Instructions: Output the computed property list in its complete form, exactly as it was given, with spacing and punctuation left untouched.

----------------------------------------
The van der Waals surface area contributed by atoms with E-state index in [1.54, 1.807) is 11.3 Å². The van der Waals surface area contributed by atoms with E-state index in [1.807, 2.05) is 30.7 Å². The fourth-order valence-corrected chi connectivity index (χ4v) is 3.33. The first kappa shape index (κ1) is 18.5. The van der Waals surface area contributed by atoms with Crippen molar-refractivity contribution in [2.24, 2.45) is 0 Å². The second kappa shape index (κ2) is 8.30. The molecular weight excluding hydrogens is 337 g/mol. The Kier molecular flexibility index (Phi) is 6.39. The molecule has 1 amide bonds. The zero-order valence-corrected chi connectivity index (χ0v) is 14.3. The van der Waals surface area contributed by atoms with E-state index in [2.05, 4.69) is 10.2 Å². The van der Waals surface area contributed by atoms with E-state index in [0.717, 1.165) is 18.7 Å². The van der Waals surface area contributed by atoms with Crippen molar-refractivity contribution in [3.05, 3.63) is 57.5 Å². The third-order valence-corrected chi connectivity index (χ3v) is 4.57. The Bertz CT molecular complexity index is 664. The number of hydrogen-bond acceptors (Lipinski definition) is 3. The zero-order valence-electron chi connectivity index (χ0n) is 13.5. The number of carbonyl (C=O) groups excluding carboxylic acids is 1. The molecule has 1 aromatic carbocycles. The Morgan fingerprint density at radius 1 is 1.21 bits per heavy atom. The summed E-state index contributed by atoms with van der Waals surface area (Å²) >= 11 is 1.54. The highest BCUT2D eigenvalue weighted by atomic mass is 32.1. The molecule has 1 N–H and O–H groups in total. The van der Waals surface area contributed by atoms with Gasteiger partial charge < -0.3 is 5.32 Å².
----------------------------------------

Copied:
The van der Waals surface area contributed by atoms with E-state index in [1.54, 1.807) is 11.3 Å². The van der Waals surface area contributed by atoms with E-state index in [1.807, 2.05) is 30.7 Å². The fourth-order valence-corrected chi connectivity index (χ4v) is 3.33. The first kappa shape index (κ1) is 18.5. The van der Waals surface area contributed by atoms with Crippen molar-refractivity contribution in [2.24, 2.45) is 0 Å². The second kappa shape index (κ2) is 8.30. The molecular weight excluding hydrogens is 337 g/mol. The Kier molecular flexibility index (Phi) is 6.39. The molecule has 1 amide bonds. The zero-order valence-corrected chi connectivity index (χ0v) is 14.3. The van der Waals surface area contributed by atoms with E-state index in [2.05, 4.69) is 10.2 Å². The van der Waals surface area contributed by atoms with E-state index in [0.717, 1.165) is 18.7 Å². The van der Waals surface area contributed by atoms with Crippen molar-refractivity contribution in [3.05, 3.63) is 57.5 Å². The third-order valence-corrected chi connectivity index (χ3v) is 4.57. The Bertz CT molecular complexity index is 664. The number of hydrogen-bond acceptors (Lipinski definition) is 3. The zero-order valence-electron chi connectivity index (χ0n) is 13.5. The number of carbonyl (C=O) groups excluding carboxylic acids is 1. The molecule has 1 aromatic carbocycles. The Morgan fingerprint density at radius 1 is 1.21 bits per heavy atom. The summed E-state index contributed by atoms with van der Waals surface area (Å²) >= 11 is 1.54. The highest BCUT2D eigenvalue weighted by atomic mass is 32.1. The molecule has 1 N–H and O–H groups in total. The van der Waals surface area contributed by atoms with Gasteiger partial charge < -0.3 is 5.32 Å².